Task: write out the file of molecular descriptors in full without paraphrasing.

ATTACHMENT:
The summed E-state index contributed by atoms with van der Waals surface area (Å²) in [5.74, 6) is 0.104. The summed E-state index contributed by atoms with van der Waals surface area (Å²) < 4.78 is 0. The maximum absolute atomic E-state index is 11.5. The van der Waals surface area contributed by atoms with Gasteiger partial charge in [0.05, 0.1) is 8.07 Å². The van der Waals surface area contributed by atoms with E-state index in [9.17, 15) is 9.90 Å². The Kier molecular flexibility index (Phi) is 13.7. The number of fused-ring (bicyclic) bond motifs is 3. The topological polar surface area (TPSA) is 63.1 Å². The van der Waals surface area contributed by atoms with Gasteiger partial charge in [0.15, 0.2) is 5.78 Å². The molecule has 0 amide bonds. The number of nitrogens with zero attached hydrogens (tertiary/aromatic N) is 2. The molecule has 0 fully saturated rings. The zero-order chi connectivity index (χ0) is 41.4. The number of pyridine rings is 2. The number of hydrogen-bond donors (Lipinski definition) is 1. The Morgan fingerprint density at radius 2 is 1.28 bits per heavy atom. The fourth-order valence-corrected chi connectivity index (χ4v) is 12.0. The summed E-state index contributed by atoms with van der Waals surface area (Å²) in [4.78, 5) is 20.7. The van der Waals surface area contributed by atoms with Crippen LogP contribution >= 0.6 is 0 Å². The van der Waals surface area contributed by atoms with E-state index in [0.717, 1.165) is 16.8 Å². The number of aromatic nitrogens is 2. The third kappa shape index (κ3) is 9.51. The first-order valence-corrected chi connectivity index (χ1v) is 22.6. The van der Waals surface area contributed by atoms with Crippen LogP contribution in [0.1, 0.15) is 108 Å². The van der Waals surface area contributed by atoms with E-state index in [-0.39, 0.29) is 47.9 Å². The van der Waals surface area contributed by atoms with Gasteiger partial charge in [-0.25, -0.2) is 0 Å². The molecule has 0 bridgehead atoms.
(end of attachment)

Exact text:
The summed E-state index contributed by atoms with van der Waals surface area (Å²) in [5.74, 6) is 0.104. The summed E-state index contributed by atoms with van der Waals surface area (Å²) < 4.78 is 0. The maximum absolute atomic E-state index is 11.5. The van der Waals surface area contributed by atoms with Gasteiger partial charge in [0.05, 0.1) is 8.07 Å². The van der Waals surface area contributed by atoms with E-state index in [9.17, 15) is 9.90 Å². The Kier molecular flexibility index (Phi) is 13.7. The number of fused-ring (bicyclic) bond motifs is 3. The topological polar surface area (TPSA) is 63.1 Å². The van der Waals surface area contributed by atoms with Gasteiger partial charge in [0.15, 0.2) is 5.78 Å². The molecule has 0 amide bonds. The number of nitrogens with zero attached hydrogens (tertiary/aromatic N) is 2. The molecule has 0 fully saturated rings. The zero-order chi connectivity index (χ0) is 41.4. The number of pyridine rings is 2. The number of hydrogen-bond donors (Lipinski definition) is 1. The Morgan fingerprint density at radius 2 is 1.28 bits per heavy atom. The fourth-order valence-corrected chi connectivity index (χ4v) is 12.0. The summed E-state index contributed by atoms with van der Waals surface area (Å²) in [4.78, 5) is 20.7. The van der Waals surface area contributed by atoms with Crippen LogP contribution >= 0.6 is 0 Å². The van der Waals surface area contributed by atoms with E-state index in [0.717, 1.165) is 16.8 Å². The number of aromatic nitrogens is 2. The third kappa shape index (κ3) is 9.51. The first-order valence-corrected chi connectivity index (χ1v) is 22.6. The van der Waals surface area contributed by atoms with Crippen LogP contribution in [0.1, 0.15) is 108 Å². The van der Waals surface area contributed by atoms with E-state index in [-0.39, 0.29) is 47.9 Å². The van der Waals surface area contributed by atoms with Gasteiger partial charge in [-0.25, -0.2) is 0 Å². The molecule has 0 bridgehead atoms.